The Health and Social Care Information Centre (HSCIC) has published statistics on dementia. These statistics focus on five strategic aspects of dementia care:
- Post-Diagnostic Support.
- Living Well With Dementia.
- Mortality Associated With Dementia.
- Diagnosed prevalence increased from 643 per 100,000 in April 2014 to 755 per 100,000 in December 2015, which is 423,000 diagnoses out of 56.0m registered patients.
- 39 per cent of carers spent 100 or more hours each week looking after or caring for a person with dementia, with 52 per cent spending 50 hours or more per week.
Dementia and mortality
For more information visit the HSCIC website.
Click here to read the full report.
The University of Birmingham are offering a free online course aimed at carers looking after family members with dementia or professionals working with people with dementia.
The course aims to develop the skills needed to manage challenging behaviour such as restlessness, agitation and communication difficulties, which can cause carers high levels of stress and burden. The course uses case studies to explore challenging behaviours and find out how other carers manage them both at home and in care settings. Specific interventions and a person-centred approach is used, particularly focusing on de-escalation skills.
For more information please visit the University of Birmingham’s website
Aardman Animation, the company behind Wallace and Gromit, have made a film with actor Christopher Eccleston tackling misconceptions about dementia.
The online film, made for Alzheimer’s Research UK, uses uses an orange to demonstrate how dementia physically attacks the brain.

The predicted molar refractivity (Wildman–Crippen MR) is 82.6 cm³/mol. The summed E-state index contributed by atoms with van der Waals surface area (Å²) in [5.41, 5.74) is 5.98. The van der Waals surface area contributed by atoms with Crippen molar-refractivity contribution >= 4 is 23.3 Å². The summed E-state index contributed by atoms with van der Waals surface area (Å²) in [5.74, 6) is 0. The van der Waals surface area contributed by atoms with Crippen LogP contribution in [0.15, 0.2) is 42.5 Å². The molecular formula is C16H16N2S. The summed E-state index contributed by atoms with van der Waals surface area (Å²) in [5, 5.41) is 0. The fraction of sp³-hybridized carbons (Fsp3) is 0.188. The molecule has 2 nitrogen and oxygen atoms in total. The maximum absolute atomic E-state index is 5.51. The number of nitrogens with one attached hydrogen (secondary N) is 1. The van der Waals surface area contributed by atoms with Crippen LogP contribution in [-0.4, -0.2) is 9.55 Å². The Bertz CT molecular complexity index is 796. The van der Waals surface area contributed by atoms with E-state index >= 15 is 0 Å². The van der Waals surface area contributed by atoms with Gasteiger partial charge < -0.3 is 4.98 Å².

Eccleston, whose father had the condition, said he hoped it would “fight the misunderstanding and fatalism that surrounds dementia”.
BBC (2016) Christopher Eccleston in Aardman Animations’ dementia film. Available at: http://www.bbc.co.uk/news/uk-england-bristol-35337554
Image courtesy of Wikimedia Commons: https://commons.wikimedia.org/wiki/File:Orange_Fruit_Close-up.jpg
Researchers, from University College London (UCL), have developed an algorithm that uses information routinely collected by GPs to predict the risk of dementia.
The study, funded by the National Institute for Health Research (NIHR), identified 930,395 patients with no previous records of dementia, cognitive impairment or memory problems. These patients’ records were used by researchers to build a simple computer algorithm which predicts the likelihood of dementia being diagnosed within five years.
Lead researcher, Dr Kate Walters (UCL Primary Care & Population Health), said the score could be used for identifying people at a very low risk of dementia.
University College London (2016) New test could predict dementia risk during routine GP visits. Available at: https://www.ucl.ac.uk/news/news-articles/0116/210116-dementia-risk-test#sthash.lG1ehzRj.dpuf
Image (courtesy of Ann Gordon via Flickr)
The Alzheimer’s Society is launching a campaign to tackle what it calls an ‘unacceptable national variation in the quality of hospital care across England’. An investigation has revealed that an alarming number of people with dementia are falling while in hospital, being discharged during the night or are left in hospital despite their treatment having been completed.
The Alzheimer’s Society has published the findings of its investigation which was comprised of FOI requests to NHS Trusts in England and a significant survey of people receiving dementia care in hospitals.
For more information about the campaign, Fix Dementia Care, and relevant research, visit the Alzheimer’s Society web site.
Alzheimer’s Society (2016) Shocking variation of hospital care for people with dementia exposed. Available at: https://www.alzheimers.org.uk/site/scripts/news_article.php?newsID=2537